Posted May 13, 2020
Last modified May 13, 2020
By Meghan Grabill
Recent reports have suggested that Maine’s economy is highly vulnerable to the impacts of the coronavirus. On the surface, data indicators can point to many different outcomes in an approachable and easy-to-understand way. But this simplicity leaves no room for nuances like resiliency.
Many of Maine’s characteristics have been cited as reasons for the dire predictions. These include the high percent of population above 65 (19.4 percent), the reliance on retail and tourism (22 percent of state GDP), the high number of small businesses (about 40,000 with fewer than 100 employees), and the high number employed in high-contact occupations (23 percent in jobs requiring physical interaction with large numbers of people like a dental hygienist or physical therapist).
All of these are statistically accurate observations about Maine. Taken together into a risk analysis, they point to high risk to economic fall-out from the pandemic shutdowns.
However, what these statistics fails to reveal is how likely Maine is to succumb to the risk, and how well the state will be able to rebound on the other side.
A community that is resilient is able to cope with, withstand, and quickly recover from a crisis or threat. The depth of what that means is impossible to capture in a report or data analysis.
In a recent interview, Shannon Byers, the director for the Maine Small Business Development Center, said a booming economy breeds complacency. When markets are strong, there is no incentive to think outside the box. An economic downturn breeds innovation. Business owners are forced to stop and think about what they’re doing, what’s working and what isn’t. And what, given our new reality, is possible for their business.
Byers believes many businesses are ready to iterate, pivot, and survive this downturn.
Liz Lovell of North Haven Brewing Company was hoping to be planning for future investments; instead, she is working to pivot for this new economic reality.
“Going into our fourth year, we were just starting feel like we could plan well for the summer, had a good sense of how many pints the second week in August we could plan to sell, but now it feels like we’re rebuilding our whole business model,” she said.
The business relies on in-person traffic in a tasting room, which is small, intimate, and pre-pandemic, was a key gathering place on the island. Luckily enough, the business started a small canning operation last year. It’s fairly labor intensive, and not as profitable as selling a pint, but it’s the only safety-conscious, reasonable option for sales.
About a month ago, the business closed the doors to the tasting room and launched a new section on the website to take online sales and offer a door-to-door delivery system.
“We calculated exactly how many cans per week in July and August we need to sell to break-even this summer, and just holdfast,” Lovell said. “So that’s what we’re planning to do.”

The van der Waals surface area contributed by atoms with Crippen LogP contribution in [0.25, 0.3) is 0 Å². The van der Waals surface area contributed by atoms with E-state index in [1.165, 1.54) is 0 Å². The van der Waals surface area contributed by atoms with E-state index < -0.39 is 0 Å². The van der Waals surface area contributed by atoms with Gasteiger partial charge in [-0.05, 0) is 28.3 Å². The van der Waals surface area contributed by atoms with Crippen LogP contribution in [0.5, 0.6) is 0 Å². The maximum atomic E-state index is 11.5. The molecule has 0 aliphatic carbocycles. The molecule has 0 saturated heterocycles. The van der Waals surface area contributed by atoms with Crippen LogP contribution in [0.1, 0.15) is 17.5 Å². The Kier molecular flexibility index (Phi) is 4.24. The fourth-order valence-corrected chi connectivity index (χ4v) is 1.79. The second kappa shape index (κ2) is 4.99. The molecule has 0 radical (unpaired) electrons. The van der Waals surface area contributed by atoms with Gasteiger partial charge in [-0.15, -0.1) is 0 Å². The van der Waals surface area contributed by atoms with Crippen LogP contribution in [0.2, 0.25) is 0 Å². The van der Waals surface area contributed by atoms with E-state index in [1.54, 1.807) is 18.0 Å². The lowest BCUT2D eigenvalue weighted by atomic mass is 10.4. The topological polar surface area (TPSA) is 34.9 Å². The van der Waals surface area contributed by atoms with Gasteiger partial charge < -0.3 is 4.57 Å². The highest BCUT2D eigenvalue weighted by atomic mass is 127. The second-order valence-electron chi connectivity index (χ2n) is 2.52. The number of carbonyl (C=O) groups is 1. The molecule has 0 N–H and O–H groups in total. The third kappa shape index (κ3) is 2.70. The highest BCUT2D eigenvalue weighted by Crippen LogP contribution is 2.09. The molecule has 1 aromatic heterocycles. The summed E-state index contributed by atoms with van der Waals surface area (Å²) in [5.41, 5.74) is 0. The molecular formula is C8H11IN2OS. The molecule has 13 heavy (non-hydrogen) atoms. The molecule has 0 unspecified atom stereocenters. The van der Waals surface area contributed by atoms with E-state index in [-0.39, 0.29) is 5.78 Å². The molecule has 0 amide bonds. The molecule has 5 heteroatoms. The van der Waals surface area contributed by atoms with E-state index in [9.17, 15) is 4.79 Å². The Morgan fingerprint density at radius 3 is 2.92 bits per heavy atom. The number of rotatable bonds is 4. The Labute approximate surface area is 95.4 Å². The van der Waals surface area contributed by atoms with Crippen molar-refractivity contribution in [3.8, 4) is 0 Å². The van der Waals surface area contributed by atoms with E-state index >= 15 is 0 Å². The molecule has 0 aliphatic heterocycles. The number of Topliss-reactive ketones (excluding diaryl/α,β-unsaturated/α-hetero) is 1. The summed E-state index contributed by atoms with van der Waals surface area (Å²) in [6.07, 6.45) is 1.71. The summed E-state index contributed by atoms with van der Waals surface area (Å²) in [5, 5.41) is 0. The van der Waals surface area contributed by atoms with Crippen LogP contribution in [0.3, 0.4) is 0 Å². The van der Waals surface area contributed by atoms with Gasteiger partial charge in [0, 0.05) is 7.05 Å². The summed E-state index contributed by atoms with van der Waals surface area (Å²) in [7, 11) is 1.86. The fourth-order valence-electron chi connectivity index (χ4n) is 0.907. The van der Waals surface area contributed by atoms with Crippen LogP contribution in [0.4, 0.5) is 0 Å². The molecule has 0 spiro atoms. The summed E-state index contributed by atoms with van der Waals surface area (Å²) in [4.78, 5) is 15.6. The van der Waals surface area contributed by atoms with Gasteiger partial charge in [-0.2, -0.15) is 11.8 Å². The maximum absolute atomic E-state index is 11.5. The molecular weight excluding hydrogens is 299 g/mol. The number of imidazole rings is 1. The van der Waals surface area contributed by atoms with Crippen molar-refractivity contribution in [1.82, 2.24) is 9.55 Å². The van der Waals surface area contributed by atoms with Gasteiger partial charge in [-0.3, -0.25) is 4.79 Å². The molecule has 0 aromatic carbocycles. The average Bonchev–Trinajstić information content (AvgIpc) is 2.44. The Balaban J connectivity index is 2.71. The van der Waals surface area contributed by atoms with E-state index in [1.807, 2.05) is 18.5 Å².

Other small business owners also are looking for opportunity. Alec Shaw owns Swift Cleaning, a house cleaning service on Peaks Island. Since the success of an island cleaning business depends on vacation rentals, and vacation rentals depend on tourism, his business is facing a summer of uncertainty. So, Shaw is investing in himself, gaining new skills, and thinking about how to apply those to becoming a resilient entrepreneur.
Shaw is using a grant award for an online course to help him start a new business, Shawsome Sports, dedicated to increasing the island’s access to health and fitness opportunities.
“Promoting and supporting community health and fitness is very important now,” he says, “and will only continue to grow in importance as we move forward through this time.”
This has allowed him to learn to build his online presence and a local, virtual fitness community. This move will help diversify his income.
Maine may appear at high risk for economic impacts from the coronavirus. And whenever the national economy takes a downturn, hardships and difficulties will come to many of our communities. But statistical analysis cannot predict the response of individuals, communities, business owners, and leaders along the coast. Resiliency is difficult to capture with numbers.
For information on the grant: Tom Glenn Community Impact Fund administered by the Small Business Team at the Island Institute islandinstitute.org/tom-glenn-community-impact-fund
For more statistics on the coast of Maine visit islandinstitute.org/waypoints.
For more stories about the business along the coast of Maine visit islandinstitute.org/blog.
Meghan Grabill is a community development officer working on data analytics and translation for the Island Institute, publisher of The Working Waterfront.